On the other hand, if you would like to confirm that thermal runaway protection is active, we recommend following the steps below:
- Find the copy of Marlin firmware you have flashed to your 3D printer.
- Open the Configuration.h file in your favorite text editor.
- Find the lines #define THERMAL_PROTECTION_HOTENDS, and #define THERMAL_PROTECTION_BED in the file.
The thermal runaway protection feature is active for the hotend and the bed if you can find the lines in the file, and they aren’t commented out (they shouldn’t have // before them).
Marlin Thermal Runaway Protection Too Sensitive – What to Do?
While the primary purpose of thermal runaway protection is to prevent a dangerous scenario from arising, the configuration of the feature can be too sensitive at times and halt the printing process when there is no risk of a thermal runaway at all.
If the Marlin thermal runaway protection is way too sensitive in your case, the first solution we recommend is auto-tuning the PID, which will ensure that the firmware has the correct PID values in place for it to calculate the temperatures correctly.
To automatically tune the PID in Marlin firmware, you can use the M303 G-Code, which you can read more about in Marlin’s official documentation.
PID (Proportional Integral Derivative) is a mechanism that allows your 3D printer to reduce temperature fluctuations by using the calibrated P, I, and D values, meaning that these values need to be as accurate as possible for the printer to be able to hold stable temperatures.
On the other hand, if the Marlin thermal runaway protection is still acting up with the correct PID values, you may need to adjust the thermal protection settings of the firmware (which are responsible for determining when the thermal runaway protection activates) and re-flash the updated version.
Below, we have listed the two values that are responsible for the activation of the thermal runaway protection, their purpose, and where you can find them in the code:
- THERMAL_PROTECTION_HYSTERESIS – The maximum temperature difference allowed between the target temperature and the temperature reported by the thermistor for the thermal runaway protection to kick in. (Configuration_adv.h – #287 for the nozzle, #315 for the bed)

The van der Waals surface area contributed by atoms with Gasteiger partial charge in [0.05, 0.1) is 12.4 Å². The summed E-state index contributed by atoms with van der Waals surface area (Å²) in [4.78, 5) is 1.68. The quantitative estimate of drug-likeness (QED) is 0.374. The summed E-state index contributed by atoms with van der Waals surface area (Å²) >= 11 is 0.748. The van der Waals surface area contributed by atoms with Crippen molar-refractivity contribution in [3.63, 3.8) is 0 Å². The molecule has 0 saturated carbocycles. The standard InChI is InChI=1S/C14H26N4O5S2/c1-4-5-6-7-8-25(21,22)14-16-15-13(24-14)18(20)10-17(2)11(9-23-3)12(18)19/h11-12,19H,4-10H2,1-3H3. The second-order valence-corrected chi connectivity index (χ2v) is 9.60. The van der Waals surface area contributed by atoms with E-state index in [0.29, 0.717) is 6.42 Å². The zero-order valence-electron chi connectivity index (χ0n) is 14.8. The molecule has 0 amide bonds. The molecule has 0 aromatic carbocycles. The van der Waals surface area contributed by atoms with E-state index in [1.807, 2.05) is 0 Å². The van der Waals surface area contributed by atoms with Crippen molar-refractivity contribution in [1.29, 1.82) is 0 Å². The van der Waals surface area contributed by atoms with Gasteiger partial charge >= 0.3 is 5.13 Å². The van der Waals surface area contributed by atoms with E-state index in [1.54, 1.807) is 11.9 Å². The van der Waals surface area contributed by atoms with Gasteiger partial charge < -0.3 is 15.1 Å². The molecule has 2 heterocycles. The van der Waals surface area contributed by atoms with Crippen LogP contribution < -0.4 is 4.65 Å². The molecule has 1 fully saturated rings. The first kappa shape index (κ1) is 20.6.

- THERMAL_PROTECTION_PERIOD – The amount of time spent in the situation where the difference between the target temperature and the thermistor is greater than the hysteresis value before the thermal runaway protection kicks in. (Configuration_adv.h – #286 for the nozzle, #314 for the bed)
In most cases, the best course of action is to increase the hysteresis value in increments of 1 until the thermal runaway protection does not trigger unintendedly.
We don’t recommend the modification of these values unless you’re familiar with how the thermal runaway protection operates, as misconfiguring these values can make the situation even worse or prevent the thermal runaway protection from kicking in when it should.
While seeing the thermal runaway error appear on the screen is definitely not pleasant due to it halting the printing process, it’s a sign that we do not recommend ignoring due to the severity of the consequences a thermal runaway can create.
To quickly recap, thermal runaway is a dangerous issue that can even cause the 3D printer to catch fire in severe cases, as it essentially means that the printer is unable the regulate the temperature of the nozzle or the bed anymore.
On the other hand, as Marlin firmware can detect the issue of thermal runaway, the appearance of the thermal runaway notice on the screen of your 3D printer means that the firmware has halted the printing process before further damage occurs.
Mike started his 3D printing journey with the Anet A8 when it first came out back in 2017, and has been obsessed with 3D printers ever since. Nowadays, he primarily uses his Ender 3 to print functional parts that make his life more convenient whenever possible.